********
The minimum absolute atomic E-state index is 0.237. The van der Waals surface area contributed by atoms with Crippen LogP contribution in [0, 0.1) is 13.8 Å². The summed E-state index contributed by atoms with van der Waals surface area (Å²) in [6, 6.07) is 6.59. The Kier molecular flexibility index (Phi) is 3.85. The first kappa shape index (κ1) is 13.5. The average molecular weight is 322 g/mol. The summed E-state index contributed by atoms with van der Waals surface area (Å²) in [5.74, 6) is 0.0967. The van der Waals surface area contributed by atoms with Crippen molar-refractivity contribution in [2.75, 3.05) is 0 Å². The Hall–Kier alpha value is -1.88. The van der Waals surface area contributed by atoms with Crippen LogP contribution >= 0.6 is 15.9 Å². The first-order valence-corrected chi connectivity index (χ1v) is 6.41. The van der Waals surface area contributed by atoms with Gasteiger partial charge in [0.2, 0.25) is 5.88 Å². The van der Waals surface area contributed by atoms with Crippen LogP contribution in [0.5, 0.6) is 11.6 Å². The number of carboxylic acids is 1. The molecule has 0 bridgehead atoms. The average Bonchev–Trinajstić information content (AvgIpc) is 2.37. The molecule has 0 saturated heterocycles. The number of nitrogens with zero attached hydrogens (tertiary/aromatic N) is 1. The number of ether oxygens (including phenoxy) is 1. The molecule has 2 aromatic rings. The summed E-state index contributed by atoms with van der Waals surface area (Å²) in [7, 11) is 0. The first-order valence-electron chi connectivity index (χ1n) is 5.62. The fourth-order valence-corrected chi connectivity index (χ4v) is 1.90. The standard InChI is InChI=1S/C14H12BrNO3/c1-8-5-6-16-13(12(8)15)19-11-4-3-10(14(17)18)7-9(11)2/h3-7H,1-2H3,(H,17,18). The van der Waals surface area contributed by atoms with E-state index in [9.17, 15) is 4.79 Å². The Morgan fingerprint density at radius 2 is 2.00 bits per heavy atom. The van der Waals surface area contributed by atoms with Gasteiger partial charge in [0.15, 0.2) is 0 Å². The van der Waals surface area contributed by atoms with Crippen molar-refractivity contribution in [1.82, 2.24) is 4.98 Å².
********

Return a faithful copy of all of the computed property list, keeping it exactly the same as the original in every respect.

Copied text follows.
The minimum absolute atomic E-state index is 0.237. The van der Waals surface area contributed by atoms with Crippen LogP contribution in [0, 0.1) is 13.8 Å². The summed E-state index contributed by atoms with van der Waals surface area (Å²) in [6, 6.07) is 6.59. The Kier molecular flexibility index (Phi) is 3.85. The first kappa shape index (κ1) is 13.5. The average molecular weight is 322 g/mol. The summed E-state index contributed by atoms with van der Waals surface area (Å²) in [5.74, 6) is 0.0967. The van der Waals surface area contributed by atoms with Crippen molar-refractivity contribution in [2.75, 3.05) is 0 Å². The Hall–Kier alpha value is -1.88. The van der Waals surface area contributed by atoms with Crippen LogP contribution >= 0.6 is 15.9 Å². The first-order valence-corrected chi connectivity index (χ1v) is 6.41. The van der Waals surface area contributed by atoms with Gasteiger partial charge in [0.2, 0.25) is 5.88 Å². The van der Waals surface area contributed by atoms with Crippen LogP contribution in [0.5, 0.6) is 11.6 Å². The number of carboxylic acids is 1. The molecule has 0 bridgehead atoms. The average Bonchev–Trinajstić information content (AvgIpc) is 2.37. The molecule has 0 saturated heterocycles. The number of nitrogens with zero attached hydrogens (tertiary/aromatic N) is 1. The number of ether oxygens (including phenoxy) is 1. The molecule has 2 aromatic rings. The summed E-state index contributed by atoms with van der Waals surface area (Å²) in [7, 11) is 0. The first-order valence-electron chi connectivity index (χ1n) is 5.62. The fourth-order valence-corrected chi connectivity index (χ4v) is 1.90. The standard InChI is InChI=1S/C14H12BrNO3/c1-8-5-6-16-13(12(8)15)19-11-4-3-10(14(17)18)7-9(11)2/h3-7H,1-2H3,(H,17,18). The van der Waals surface area contributed by atoms with E-state index in [9.17, 15) is 4.79 Å². The Morgan fingerprint density at radius 2 is 2.00 bits per heavy atom. The van der Waals surface area contributed by atoms with Gasteiger partial charge in [0.15, 0.2) is 0 Å². The van der Waals surface area contributed by atoms with Crippen molar-refractivity contribution in [1.82, 2.24) is 4.98 Å².